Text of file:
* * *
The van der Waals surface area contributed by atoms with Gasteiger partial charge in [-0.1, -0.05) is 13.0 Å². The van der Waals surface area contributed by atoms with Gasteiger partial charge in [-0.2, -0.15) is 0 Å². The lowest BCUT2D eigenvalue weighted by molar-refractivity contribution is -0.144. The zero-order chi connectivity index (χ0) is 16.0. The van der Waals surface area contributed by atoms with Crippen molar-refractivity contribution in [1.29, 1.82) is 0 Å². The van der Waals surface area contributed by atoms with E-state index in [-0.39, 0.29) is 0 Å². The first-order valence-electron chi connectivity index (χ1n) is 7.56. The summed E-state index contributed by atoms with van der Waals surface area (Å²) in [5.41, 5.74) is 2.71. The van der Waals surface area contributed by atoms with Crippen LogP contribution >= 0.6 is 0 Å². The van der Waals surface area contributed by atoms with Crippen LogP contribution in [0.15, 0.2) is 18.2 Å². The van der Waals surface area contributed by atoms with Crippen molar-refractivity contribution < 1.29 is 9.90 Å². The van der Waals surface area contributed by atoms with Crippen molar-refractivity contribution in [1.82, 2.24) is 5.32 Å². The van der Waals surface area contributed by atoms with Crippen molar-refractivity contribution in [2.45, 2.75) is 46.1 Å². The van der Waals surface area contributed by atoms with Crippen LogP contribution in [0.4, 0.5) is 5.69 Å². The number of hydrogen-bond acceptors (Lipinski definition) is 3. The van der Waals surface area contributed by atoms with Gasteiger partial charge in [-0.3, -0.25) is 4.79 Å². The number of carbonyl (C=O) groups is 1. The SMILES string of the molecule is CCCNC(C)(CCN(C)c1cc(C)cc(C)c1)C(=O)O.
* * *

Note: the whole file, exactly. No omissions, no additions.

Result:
The van der Waals surface area contributed by atoms with Gasteiger partial charge in [-0.1, -0.05) is 13.0 Å². The van der Waals surface area contributed by atoms with Gasteiger partial charge in [-0.2, -0.15) is 0 Å². The lowest BCUT2D eigenvalue weighted by molar-refractivity contribution is -0.144. The zero-order chi connectivity index (χ0) is 16.0. The van der Waals surface area contributed by atoms with Crippen molar-refractivity contribution in [1.29, 1.82) is 0 Å². The van der Waals surface area contributed by atoms with E-state index in [-0.39, 0.29) is 0 Å². The first-order valence-electron chi connectivity index (χ1n) is 7.56. The summed E-state index contributed by atoms with van der Waals surface area (Å²) in [5.41, 5.74) is 2.71. The van der Waals surface area contributed by atoms with Crippen LogP contribution >= 0.6 is 0 Å². The van der Waals surface area contributed by atoms with Crippen LogP contribution in [0.15, 0.2) is 18.2 Å². The van der Waals surface area contributed by atoms with Crippen molar-refractivity contribution < 1.29 is 9.90 Å². The van der Waals surface area contributed by atoms with Crippen molar-refractivity contribution in [1.82, 2.24) is 5.32 Å². The van der Waals surface area contributed by atoms with Crippen molar-refractivity contribution in [2.45, 2.75) is 46.1 Å². The van der Waals surface area contributed by atoms with Crippen LogP contribution in [0.4, 0.5) is 5.69 Å². The number of hydrogen-bond acceptors (Lipinski definition) is 3. The van der Waals surface area contributed by atoms with Gasteiger partial charge in [-0.3, -0.25) is 4.79 Å². The number of carbonyl (C=O) groups is 1. The SMILES string of the molecule is CCCNC(C)(CCN(C)c1cc(C)cc(C)c1)C(=O)O.